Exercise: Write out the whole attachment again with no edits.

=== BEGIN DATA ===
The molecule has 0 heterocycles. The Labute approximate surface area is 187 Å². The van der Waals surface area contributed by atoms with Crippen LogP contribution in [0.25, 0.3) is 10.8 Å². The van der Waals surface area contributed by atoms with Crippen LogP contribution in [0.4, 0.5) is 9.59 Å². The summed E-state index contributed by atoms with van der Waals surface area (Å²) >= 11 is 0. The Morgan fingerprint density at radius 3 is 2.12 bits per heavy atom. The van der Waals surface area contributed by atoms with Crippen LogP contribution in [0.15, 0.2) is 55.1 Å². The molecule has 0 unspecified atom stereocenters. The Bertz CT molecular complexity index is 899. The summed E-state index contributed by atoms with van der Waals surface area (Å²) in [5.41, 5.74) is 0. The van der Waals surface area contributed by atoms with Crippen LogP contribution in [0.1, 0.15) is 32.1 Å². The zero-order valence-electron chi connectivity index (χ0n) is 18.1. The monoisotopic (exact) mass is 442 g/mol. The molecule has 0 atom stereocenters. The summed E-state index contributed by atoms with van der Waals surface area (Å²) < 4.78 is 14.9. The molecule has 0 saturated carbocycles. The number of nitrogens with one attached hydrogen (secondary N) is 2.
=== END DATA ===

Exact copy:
The molecule has 0 heterocycles. The Labute approximate surface area is 187 Å². The van der Waals surface area contributed by atoms with Crippen LogP contribution in [0.25, 0.3) is 10.8 Å². The van der Waals surface area contributed by atoms with Crippen LogP contribution in [0.4, 0.5) is 9.59 Å². The summed E-state index contributed by atoms with van der Waals surface area (Å²) >= 11 is 0. The Morgan fingerprint density at radius 3 is 2.12 bits per heavy atom. The van der Waals surface area contributed by atoms with Crippen LogP contribution in [0.15, 0.2) is 55.1 Å². The molecule has 0 unspecified atom stereocenters. The Bertz CT molecular complexity index is 899. The summed E-state index contributed by atoms with van der Waals surface area (Å²) in [5.41, 5.74) is 0. The van der Waals surface area contributed by atoms with Crippen LogP contribution in [0.1, 0.15) is 32.1 Å². The zero-order valence-electron chi connectivity index (χ0n) is 18.1. The monoisotopic (exact) mass is 442 g/mol. The molecule has 0 atom stereocenters. The summed E-state index contributed by atoms with van der Waals surface area (Å²) < 4.78 is 14.9. The molecule has 0 saturated carbocycles. The number of nitrogens with one attached hydrogen (secondary N) is 2.